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The case for protecting half the Earth in its natural condition

Rebecca Zisser / Axios

E.O. Wilson wants to finish what Carl Linnaeus started 300 years ago: cataloguing and naming all of Earth's species.

But we're only 20% of the way there, and he warns that if we fail to put half of Earth in nature preserves we will doom species — known and unknown. Our era, he says, could be remembered more for destroying Earth's biological diversity than for technological advances.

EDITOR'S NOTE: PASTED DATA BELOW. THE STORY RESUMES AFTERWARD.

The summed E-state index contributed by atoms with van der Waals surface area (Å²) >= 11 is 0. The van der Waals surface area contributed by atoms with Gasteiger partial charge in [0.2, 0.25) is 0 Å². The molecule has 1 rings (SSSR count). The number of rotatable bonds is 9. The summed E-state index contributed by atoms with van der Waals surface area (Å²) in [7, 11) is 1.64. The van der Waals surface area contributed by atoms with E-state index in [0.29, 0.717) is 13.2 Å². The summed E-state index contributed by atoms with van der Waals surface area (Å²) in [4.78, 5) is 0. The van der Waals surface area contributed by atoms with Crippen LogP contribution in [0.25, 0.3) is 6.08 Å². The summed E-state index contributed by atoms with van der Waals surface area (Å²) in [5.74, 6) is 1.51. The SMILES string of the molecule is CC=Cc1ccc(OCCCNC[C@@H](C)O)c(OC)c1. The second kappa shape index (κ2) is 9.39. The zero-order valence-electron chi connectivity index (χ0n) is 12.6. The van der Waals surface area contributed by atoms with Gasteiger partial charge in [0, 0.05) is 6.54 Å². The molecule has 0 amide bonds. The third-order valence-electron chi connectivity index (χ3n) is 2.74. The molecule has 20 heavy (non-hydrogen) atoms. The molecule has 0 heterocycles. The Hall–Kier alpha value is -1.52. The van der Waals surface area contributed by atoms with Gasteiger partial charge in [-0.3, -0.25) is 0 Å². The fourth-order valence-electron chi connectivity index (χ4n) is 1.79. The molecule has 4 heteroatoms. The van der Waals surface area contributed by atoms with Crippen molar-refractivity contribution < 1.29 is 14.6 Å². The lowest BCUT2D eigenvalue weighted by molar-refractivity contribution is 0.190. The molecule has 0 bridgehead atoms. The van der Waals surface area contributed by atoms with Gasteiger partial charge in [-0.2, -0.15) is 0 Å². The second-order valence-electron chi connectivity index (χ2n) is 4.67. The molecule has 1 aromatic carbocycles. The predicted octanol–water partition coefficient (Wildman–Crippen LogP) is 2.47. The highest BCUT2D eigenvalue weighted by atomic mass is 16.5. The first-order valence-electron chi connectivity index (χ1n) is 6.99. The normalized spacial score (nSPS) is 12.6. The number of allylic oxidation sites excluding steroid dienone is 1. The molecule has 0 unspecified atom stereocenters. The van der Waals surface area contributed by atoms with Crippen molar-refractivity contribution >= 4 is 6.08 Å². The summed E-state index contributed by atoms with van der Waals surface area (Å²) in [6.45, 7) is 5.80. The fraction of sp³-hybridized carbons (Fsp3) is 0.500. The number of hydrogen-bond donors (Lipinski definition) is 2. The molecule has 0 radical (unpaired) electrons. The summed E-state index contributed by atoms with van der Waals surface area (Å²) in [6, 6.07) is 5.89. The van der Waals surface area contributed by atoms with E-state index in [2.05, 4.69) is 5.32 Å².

Why he matters: Wilson - whose expertise is ants - has become the planet's conscience when it comes to biodiversity. In the early 1960s, he and his colleague Robert MacArthur mathematically described how islands could maintain a greater number of diverse species. That idea was the foundation for more exact planning of nature reserves, which he describes as islands in a sea of land, that are now a tenet of global conservation efforts.

I talked with Wilson about his idea to preserve half of Earth, whether biotechnology can save the planet's biodiversity and more. Excerpts from the interview are below.